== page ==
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- Only 1% of the population living in urban areas in the low and middle-income countries breathe air that meets WHO air quality guidelines.Rising demand for mobility is a central cause of declining air quality, but encouraging mobility is fundamental for driving social and economic development.
- Using state-of-the-art air quality monitoring equipment, this policy brief investigates the air quality faced by commuters using different modes of transport.
- Results show that the highest air pollution exposure are experienced by those travelling by foot and by bicycle, suggesting that the disadvantaged population of Kigali may be facing a higher burden of air pollution.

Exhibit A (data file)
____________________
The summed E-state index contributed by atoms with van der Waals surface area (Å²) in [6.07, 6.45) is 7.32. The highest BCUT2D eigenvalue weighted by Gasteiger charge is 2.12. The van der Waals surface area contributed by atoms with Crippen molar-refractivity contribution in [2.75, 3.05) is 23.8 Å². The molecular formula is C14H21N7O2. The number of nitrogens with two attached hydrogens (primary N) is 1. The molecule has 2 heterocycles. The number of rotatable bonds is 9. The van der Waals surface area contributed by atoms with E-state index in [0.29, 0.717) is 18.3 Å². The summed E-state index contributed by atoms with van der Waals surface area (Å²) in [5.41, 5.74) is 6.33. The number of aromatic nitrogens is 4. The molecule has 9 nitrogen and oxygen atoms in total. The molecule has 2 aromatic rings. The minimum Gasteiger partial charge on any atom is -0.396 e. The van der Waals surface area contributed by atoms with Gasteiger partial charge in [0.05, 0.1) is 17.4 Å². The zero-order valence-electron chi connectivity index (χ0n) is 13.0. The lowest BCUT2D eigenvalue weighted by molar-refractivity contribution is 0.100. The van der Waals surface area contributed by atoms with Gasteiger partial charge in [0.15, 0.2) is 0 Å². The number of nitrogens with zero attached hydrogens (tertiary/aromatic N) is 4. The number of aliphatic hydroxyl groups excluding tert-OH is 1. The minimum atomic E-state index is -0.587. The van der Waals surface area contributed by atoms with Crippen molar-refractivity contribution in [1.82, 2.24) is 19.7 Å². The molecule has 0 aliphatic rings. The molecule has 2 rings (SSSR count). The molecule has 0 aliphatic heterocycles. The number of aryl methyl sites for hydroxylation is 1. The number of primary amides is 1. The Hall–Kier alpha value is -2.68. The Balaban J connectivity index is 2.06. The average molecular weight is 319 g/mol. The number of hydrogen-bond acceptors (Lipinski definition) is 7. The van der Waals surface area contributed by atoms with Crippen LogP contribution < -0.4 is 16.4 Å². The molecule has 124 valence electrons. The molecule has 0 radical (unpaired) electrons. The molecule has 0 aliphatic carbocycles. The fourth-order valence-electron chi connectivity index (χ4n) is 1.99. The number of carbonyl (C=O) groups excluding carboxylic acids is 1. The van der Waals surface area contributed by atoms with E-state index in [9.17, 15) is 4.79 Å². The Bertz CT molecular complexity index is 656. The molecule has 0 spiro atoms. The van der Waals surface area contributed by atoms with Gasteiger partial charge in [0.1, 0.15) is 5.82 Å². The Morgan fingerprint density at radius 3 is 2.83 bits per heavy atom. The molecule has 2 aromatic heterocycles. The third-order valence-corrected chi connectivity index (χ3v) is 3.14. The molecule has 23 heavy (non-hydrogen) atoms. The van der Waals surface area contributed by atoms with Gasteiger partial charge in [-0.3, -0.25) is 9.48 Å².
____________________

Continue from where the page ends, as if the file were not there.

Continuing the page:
- The lowest total air pollution exposure was found for those travelling by bus, emphasising that a well-functioning public transport system can not only reduce congestion, expenditure on energy, GHG emissions and air pollution but can also reduce the exposure of travellers to air pollution.
- Scenario analysis suggests that modest annual reductions in air pollution in Kigali could yield hundreds of millions of dollars of economic benefits from lives saved, workdays not lost to illness, and hospital visits avoided.